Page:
Every so often an album comes along that ticks all the boxes in all the right places. Hüm’s debut release “Don’t take it so personally” is a perfect example of this. Hüm is a trio led by pianist and composer Bojan Marjanović, with double bassist Bjørnar Kaldefoss Tveite and drummer Magnus Sefaniassen Eide. Whilst the trio wholly embrace the Nordic jazz aesthetic, there is thrilling originality to their music that is rarely matched in a debut recording.
I am reminded of the time when I first heard the music of Esbjorn Svensson Trio. I went to a gig at around the time of their release “From Gagarin’s Point of View”, probably around 2000/2001. The trio were a breath of fresh air back then and I distinctly remember the thrill and excitement I felt seeing them perform live and listening to their incredible albums, as well as watching them, in later years, grow into the tour-de-force that they became on the European jazz scene. This is how I feel about Hüm. On the evidence of this album, I see no reason why they can’t conquer the world in the same way that EST did all those years ago.
Pianist Marjanović was born in Serbia (former Yugoslavia), growing up studying classical piano, primarily as a self-taught musician learning music through intensive listening and transcribing his favourite recordings. After years of working on many projects and gaining experience by playing with different musicians, he received a formal jazz education when he got his second Master’s degree from the Norwegian Academy of Music in Oslo, Norway. Simultaneously with his academic training, he has been active not only as a classical pianist but also as a jazz pianist within many projects both as a sideman and the leader, living in Norway since 2016. Combining Nordic and Serbian musical traditions, his compositions for Hüm are adventurous and riveting in a way that defines the very best European jazz ensembles.
“Don’t take it so personally” comprises nine compelling tunes, each one bringing something special, a feast for the ears one might say. I could pick out any number of these tunes to wax lyrical over, but It’s important to say first and foremost that from a musical point of view, Hüm is a trio in the proper sense of the word. The music would be lessened without any one of its performers, the piano, bass and drums working in perfect harmony with one another. For a debut as stunning as this one, it is indeed a rare thing and I’m fascinated by the way all three musicians interact and combine so effectively within the tunes they’re performing. The spellbinding opener “Dream Beliefs” has me hooked after just a few seconds. Its elegance and graceful beauty won’t let me go, pulling on my emotions as I’m taken deeper and deeper into its own majestic, ruminating atmosphere. Another favourite of mine is the intriguing “Arctic Ice”, with its darker, spacious ambience drifting in and out of a frozen moment in time. The trio’s ‘raison d’etre’ however, surely has to be the magnificent “Peculiar Being”. A compositional masterclass, all three musicians bring reverence, energy, and a sublime togetherness that literally has me on the edge of my seat. Melodious, sweepingly lyrical, with fabulous interplay and soloing, this really is a remarkable piece of music that sums up perfectly what is so wonderful and characterful about this trio.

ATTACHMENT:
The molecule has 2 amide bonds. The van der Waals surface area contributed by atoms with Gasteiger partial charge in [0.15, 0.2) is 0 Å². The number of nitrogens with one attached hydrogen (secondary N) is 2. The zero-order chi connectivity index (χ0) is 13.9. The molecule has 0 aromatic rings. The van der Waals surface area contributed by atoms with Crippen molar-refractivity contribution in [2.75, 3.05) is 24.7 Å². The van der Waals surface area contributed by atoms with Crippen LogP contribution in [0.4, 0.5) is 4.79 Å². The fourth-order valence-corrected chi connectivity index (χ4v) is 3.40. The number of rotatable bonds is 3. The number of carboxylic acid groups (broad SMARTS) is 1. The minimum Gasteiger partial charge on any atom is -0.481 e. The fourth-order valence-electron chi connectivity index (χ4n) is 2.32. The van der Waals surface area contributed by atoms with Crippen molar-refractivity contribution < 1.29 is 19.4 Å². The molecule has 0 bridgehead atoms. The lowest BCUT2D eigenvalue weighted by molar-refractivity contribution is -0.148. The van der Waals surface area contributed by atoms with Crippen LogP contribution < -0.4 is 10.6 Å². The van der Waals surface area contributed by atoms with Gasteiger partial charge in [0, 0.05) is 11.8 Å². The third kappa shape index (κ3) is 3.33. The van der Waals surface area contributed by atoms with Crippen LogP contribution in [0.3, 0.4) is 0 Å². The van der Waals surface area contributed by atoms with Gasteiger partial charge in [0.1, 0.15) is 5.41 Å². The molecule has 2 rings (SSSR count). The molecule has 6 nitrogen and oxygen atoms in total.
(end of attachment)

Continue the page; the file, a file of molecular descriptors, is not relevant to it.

Summing up, this debut from Hüm has it all. If the trio continue writing and performing with the same skill and passion in the years ahead, who knows where their music will take them. For now though, I highly recommend you go check out “Don’t take it so personally”. You’ll thank me later. And if you don’t, I promise not to take it personally.